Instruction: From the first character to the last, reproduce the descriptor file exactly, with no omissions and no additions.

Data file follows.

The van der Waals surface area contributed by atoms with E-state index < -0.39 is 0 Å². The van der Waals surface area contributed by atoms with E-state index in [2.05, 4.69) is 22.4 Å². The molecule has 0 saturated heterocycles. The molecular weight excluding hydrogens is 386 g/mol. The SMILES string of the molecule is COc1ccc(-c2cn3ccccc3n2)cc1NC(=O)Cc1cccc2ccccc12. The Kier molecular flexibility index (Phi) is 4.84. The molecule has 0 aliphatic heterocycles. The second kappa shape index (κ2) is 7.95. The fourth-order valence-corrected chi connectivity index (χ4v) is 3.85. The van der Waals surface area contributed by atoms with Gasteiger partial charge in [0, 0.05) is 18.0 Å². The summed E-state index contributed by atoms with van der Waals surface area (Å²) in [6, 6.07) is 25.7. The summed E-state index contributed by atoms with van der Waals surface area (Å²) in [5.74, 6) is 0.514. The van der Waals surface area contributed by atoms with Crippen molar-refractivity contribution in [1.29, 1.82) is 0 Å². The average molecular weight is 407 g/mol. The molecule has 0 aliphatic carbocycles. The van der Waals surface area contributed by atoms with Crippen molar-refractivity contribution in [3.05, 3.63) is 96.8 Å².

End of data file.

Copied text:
The van der Waals surface area contributed by atoms with E-state index < -0.39 is 0 Å². The van der Waals surface area contributed by atoms with E-state index in [2.05, 4.69) is 22.4 Å². The molecule has 0 saturated heterocycles. The molecular weight excluding hydrogens is 386 g/mol. The SMILES string of the molecule is COc1ccc(-c2cn3ccccc3n2)cc1NC(=O)Cc1cccc2ccccc12. The Kier molecular flexibility index (Phi) is 4.84. The molecule has 0 aliphatic heterocycles. The second kappa shape index (κ2) is 7.95. The fourth-order valence-corrected chi connectivity index (χ4v) is 3.85. The van der Waals surface area contributed by atoms with Gasteiger partial charge in [0, 0.05) is 18.0 Å². The summed E-state index contributed by atoms with van der Waals surface area (Å²) in [6, 6.07) is 25.7. The summed E-state index contributed by atoms with van der Waals surface area (Å²) in [5.74, 6) is 0.514. The van der Waals surface area contributed by atoms with Crippen molar-refractivity contribution in [1.29, 1.82) is 0 Å². The average molecular weight is 407 g/mol. The molecule has 0 aliphatic carbocycles. The van der Waals surface area contributed by atoms with Crippen molar-refractivity contribution in [3.05, 3.63) is 96.8 Å².